24 July 1884 Death of George Wildon Pieritz, Rabbi, Priest and Missionary #otdimjh
Bernstein gives a brief summary:
Pieritz, G. Wildon, born at Klecko in Posen, in 1808, baptized 1835, laboured as a missionary of the L.J.S. in the forties of the nineteenth century at Jerusalem, in Damascus, and subsequently settled at Oxford, where he was engaged in teaching. He was a learned and spiritually-minded man, as his articles in the “Hebrew Christian Witness, 1874-5,” testify. He was the author of “The Gospels from the Rabbinical Point of View,” London and Oxford, 1873.
More details are given here:
|B048||George WildonPieritz M.A.Priest, former Rabbi||–1884(aged 76)||Ordained Anglican priest in 1847; missionary in India and Jerusalem|
The history of George Wilden Pieritz is an interesting story because he started his early life in the Jewish faith and later converted [sic] to Christianity.
The tombstone inscription reads:
Rev George Wildon PIERITZ MA
In early life a Jewish Rabbi
[Ord]ained a priest in the church of England 1847
[ ] some time a missionary both in Jerusalem
and in India
[Di]ed at Pitney Som July 24 1884
George Wilden Pieritz was born in 1809 in Prussia into the Jewish faith. He was a made a Rabbi at the age of 18 years and was a keen student of Hebrew. In 1834, when he was aged 25 years he converted to Christianity. His baptism was sponsored by the King of Prussia and the historian Neander. Once established as a Christian he became a very committed missionary.
In 1837 Father Pieritz went to Jerusalem, actively participating as a layman in the work of the ‘London Society for Promoting Christianity amongst the Jews’ and helping to establish the first Protestant church in the Holy Land. In 1840 he went to Damascus for four months ‘to intercede with the consuls on behalf of the persecuted Jews’ (their persecution had followed on the ‘Blood Accusation’ that they had been involved in the murder of a Capuchin monk) and ‘he made a full report on the circumstances’. In 1841 he went to Bucharest for a few months exploring the possibility of the Society working with the Jewish community there. (Gidney, pp 180, 181, 229, 254)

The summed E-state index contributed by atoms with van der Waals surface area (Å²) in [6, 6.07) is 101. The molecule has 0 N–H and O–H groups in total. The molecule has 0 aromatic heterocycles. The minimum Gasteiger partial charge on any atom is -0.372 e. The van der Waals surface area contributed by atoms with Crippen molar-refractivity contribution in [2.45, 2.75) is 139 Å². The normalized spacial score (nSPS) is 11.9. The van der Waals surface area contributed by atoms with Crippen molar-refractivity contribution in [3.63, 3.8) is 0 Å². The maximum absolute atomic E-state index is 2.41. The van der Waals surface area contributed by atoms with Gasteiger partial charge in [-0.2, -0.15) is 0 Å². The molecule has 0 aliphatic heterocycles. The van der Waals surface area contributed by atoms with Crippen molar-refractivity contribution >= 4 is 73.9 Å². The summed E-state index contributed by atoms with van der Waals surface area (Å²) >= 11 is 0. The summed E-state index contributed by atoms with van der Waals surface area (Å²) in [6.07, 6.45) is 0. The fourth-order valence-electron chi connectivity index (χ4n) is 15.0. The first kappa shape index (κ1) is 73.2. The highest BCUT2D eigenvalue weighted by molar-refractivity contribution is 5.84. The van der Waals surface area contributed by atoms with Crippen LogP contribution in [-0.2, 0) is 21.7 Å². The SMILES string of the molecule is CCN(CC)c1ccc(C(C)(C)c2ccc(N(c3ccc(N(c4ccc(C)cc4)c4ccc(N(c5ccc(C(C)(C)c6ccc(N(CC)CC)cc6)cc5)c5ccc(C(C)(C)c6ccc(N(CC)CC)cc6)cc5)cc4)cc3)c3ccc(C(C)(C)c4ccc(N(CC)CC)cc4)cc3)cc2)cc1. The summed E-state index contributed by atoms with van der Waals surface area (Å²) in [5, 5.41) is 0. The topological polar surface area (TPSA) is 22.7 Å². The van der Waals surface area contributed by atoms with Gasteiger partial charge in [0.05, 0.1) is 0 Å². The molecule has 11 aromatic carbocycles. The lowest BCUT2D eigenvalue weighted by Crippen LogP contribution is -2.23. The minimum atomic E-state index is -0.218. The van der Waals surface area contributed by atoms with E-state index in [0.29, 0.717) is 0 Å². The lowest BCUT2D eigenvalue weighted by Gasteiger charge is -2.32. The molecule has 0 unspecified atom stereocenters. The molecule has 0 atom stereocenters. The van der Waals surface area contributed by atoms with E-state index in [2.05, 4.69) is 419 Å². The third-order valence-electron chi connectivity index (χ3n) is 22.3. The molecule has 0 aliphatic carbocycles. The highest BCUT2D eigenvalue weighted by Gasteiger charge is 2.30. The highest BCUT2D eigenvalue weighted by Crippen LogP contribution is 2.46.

He came to England in 1840, studied at Cambridge and was ordained in 1846. After this he served as a curate in Stanningly for two years. He married his wife Sarah, (born in 1817 in Rochester) in 1846. Following their marriage they went to India where Father Pieritz was a missionary for four years from 1847 to 1851. Their daughter Ann L Pieritz was born in India in 1851.
When the family returned to England in 1851 Father Pieritz taught pupils at Cambridge until he was ‘presented to the living of Hardwicke’ in 1865. He came to Cowley St John in 1870 and taught Hebrew. The Parish magazine notes that he gave a talk on Christian mission at the Cowley St John Girls School in the spring 1871. The 1881 census records him living at 33 Iffley Road with his wife Sarah and daughter Ann.
During the vacations he would often provide relief cover for vicars in other parishes. In fact he died on July 24 1884 aged 76 years of heart failure whilst away in Pitney in Somerset providing cover for the local vicar. (See obituary Cowley St John Parish Magazine, August 1884).
Ann Pieritz, his daughter, was an active member of the community and organised the St Agnes Guild. In January 1885 she was presented with a clock as a token of gratitude for all the organizing she had contributed. In January 1886, when she was seriously ill, she spent some time in St John’s Hospital and died soon after
Prayer: Thank you Lord for the life of George Pieritz, whose ministry in UK, Israel, Bucharest and India was faithful and diligent. Help us to walk diligently before you in all our ways. In Yeshua’s name we pray. Amen.
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